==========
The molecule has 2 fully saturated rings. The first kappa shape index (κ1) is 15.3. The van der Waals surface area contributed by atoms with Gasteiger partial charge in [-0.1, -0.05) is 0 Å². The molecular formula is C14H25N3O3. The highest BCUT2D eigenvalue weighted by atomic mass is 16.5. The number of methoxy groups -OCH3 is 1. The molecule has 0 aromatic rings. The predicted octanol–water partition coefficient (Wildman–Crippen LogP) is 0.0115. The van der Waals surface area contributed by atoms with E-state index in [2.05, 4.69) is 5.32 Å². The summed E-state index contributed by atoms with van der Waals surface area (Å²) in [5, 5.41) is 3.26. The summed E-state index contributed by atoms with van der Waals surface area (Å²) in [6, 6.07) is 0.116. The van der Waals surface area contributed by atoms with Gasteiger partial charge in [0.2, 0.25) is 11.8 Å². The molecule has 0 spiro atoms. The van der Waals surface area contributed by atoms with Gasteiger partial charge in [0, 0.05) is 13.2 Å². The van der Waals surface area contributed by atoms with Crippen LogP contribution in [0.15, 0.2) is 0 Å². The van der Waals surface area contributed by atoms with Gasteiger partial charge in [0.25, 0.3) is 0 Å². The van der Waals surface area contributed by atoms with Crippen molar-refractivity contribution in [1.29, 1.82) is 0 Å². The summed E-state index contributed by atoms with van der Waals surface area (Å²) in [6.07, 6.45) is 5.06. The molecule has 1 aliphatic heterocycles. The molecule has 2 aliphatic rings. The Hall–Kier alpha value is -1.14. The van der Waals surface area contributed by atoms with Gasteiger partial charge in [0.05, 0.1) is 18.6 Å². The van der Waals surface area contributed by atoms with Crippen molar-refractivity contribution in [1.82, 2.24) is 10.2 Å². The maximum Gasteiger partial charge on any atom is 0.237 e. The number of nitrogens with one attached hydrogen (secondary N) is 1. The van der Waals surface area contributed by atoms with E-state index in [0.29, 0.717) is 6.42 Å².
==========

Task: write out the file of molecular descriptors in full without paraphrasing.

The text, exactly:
The molecule has 2 fully saturated rings. The first kappa shape index (κ1) is 15.3. The van der Waals surface area contributed by atoms with Gasteiger partial charge in [-0.1, -0.05) is 0 Å². The molecular formula is C14H25N3O3. The highest BCUT2D eigenvalue weighted by atomic mass is 16.5. The number of methoxy groups -OCH3 is 1. The molecule has 0 aromatic rings. The predicted octanol–water partition coefficient (Wildman–Crippen LogP) is 0.0115. The van der Waals surface area contributed by atoms with E-state index in [2.05, 4.69) is 5.32 Å². The summed E-state index contributed by atoms with van der Waals surface area (Å²) in [5, 5.41) is 3.26. The summed E-state index contributed by atoms with van der Waals surface area (Å²) in [6, 6.07) is 0.116. The van der Waals surface area contributed by atoms with Gasteiger partial charge in [0.2, 0.25) is 11.8 Å². The molecule has 0 spiro atoms. The van der Waals surface area contributed by atoms with Gasteiger partial charge in [0, 0.05) is 13.2 Å². The van der Waals surface area contributed by atoms with Crippen LogP contribution in [0.15, 0.2) is 0 Å². The van der Waals surface area contributed by atoms with Gasteiger partial charge in [0.25, 0.3) is 0 Å². The van der Waals surface area contributed by atoms with Crippen molar-refractivity contribution in [1.29, 1.82) is 0 Å². The summed E-state index contributed by atoms with van der Waals surface area (Å²) in [6.07, 6.45) is 5.06. The molecule has 1 aliphatic heterocycles. The molecule has 2 aliphatic rings. The Hall–Kier alpha value is -1.14. The van der Waals surface area contributed by atoms with Gasteiger partial charge in [0.05, 0.1) is 18.6 Å². The van der Waals surface area contributed by atoms with Crippen molar-refractivity contribution in [1.82, 2.24) is 10.2 Å². The maximum Gasteiger partial charge on any atom is 0.237 e. The number of nitrogens with one attached hydrogen (secondary N) is 1. The van der Waals surface area contributed by atoms with E-state index in [0.29, 0.717) is 6.42 Å².